On November 14, 1993, a nonbinding referendum—the result of which President Bill Clinton nevertheless pledged to respect—was held in Puerto Rico regarding the island’s future status. Of the 2.1 million Puerto Ricans who voted, 48.4 percent opted for continued commonwealth status, 46.2 percent voted for statehood, and 4.4 percent favored independence. The vote spread between the first two options had narrowed drastically since an earlier referendum in 1967. Another referendum in 1998 demonstrated that the split in opinion remained stable. Just above 50 percent voted for a “none of the above” option on the ballot, whereas 46.5 percent voted for U.S. statehood and 2.5 percent voted for independence, indicating that a very slight majority of voters were essentially in favor of the status quo. The issue of Puerto Rico’s status—and thus the nature of the citizenship of the islanders—was far from over. It now was up to Puerto Ricans themselves, increasingly aware of their Latino roots, to decide their own political future. Jones Act (1917) Puerto Rico;relationship with U.S. Organic Act (1917)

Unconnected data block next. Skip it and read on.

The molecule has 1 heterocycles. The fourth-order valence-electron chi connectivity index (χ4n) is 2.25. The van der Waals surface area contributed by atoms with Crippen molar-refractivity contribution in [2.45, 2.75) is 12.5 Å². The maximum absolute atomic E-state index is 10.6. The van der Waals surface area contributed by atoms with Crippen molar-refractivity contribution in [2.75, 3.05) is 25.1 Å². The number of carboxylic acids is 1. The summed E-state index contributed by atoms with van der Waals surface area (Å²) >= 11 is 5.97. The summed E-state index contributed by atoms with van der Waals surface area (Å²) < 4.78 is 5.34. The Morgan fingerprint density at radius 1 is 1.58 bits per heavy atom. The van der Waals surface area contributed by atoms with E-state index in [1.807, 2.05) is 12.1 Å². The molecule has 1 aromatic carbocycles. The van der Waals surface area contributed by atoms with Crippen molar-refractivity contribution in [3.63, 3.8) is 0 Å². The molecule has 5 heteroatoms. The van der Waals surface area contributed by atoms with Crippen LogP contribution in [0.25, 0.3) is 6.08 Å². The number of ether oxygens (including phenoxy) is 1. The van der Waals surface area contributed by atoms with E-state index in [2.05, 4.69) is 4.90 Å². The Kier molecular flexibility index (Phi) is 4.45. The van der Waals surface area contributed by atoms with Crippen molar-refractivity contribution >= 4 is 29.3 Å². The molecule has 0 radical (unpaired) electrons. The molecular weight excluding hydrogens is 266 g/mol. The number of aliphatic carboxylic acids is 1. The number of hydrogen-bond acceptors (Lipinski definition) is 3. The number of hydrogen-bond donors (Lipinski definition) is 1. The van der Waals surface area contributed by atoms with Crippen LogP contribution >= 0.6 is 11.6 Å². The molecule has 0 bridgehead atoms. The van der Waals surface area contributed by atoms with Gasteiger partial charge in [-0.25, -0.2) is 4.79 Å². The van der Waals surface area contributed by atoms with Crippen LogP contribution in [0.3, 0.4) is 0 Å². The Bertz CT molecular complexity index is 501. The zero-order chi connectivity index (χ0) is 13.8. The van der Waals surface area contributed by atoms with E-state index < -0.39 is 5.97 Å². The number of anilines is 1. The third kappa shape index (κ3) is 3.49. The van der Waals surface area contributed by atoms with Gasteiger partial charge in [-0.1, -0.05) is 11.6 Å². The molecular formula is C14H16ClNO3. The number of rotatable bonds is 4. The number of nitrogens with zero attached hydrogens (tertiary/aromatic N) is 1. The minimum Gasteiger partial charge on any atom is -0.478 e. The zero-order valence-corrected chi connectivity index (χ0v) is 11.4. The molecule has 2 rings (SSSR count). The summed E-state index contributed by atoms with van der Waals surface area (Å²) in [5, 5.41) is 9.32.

Further Reading
  • citation-type="booksimple"

    xlink:type="simple">Burnett, Christina Duffy, and Burke Marshall, eds. Foreign in a Domestic Sense: Puerto Rico, American Expansion, and the Constitution. Durham, N.C.: Duke University Press, 2001. Collection of essays by legal scholars focuses on the constitutional issues involved in Puerto Rico’s status as a U.S. territory.
  • citation-type="booksimple"

    xlink:type="simple">Cabán, Pedro A. Constructing a Colonial People: Puerto Rico and the United States, 1898-1932. Boulder, Colo.: Westview Press, 1999. Economic history examines the relationship between the United States and Puerto Rico from its beginnings in 1898, drawing on policy papers, speeches, memoirs, and other documents of the time. Chapter 6 discusses the Jones Act.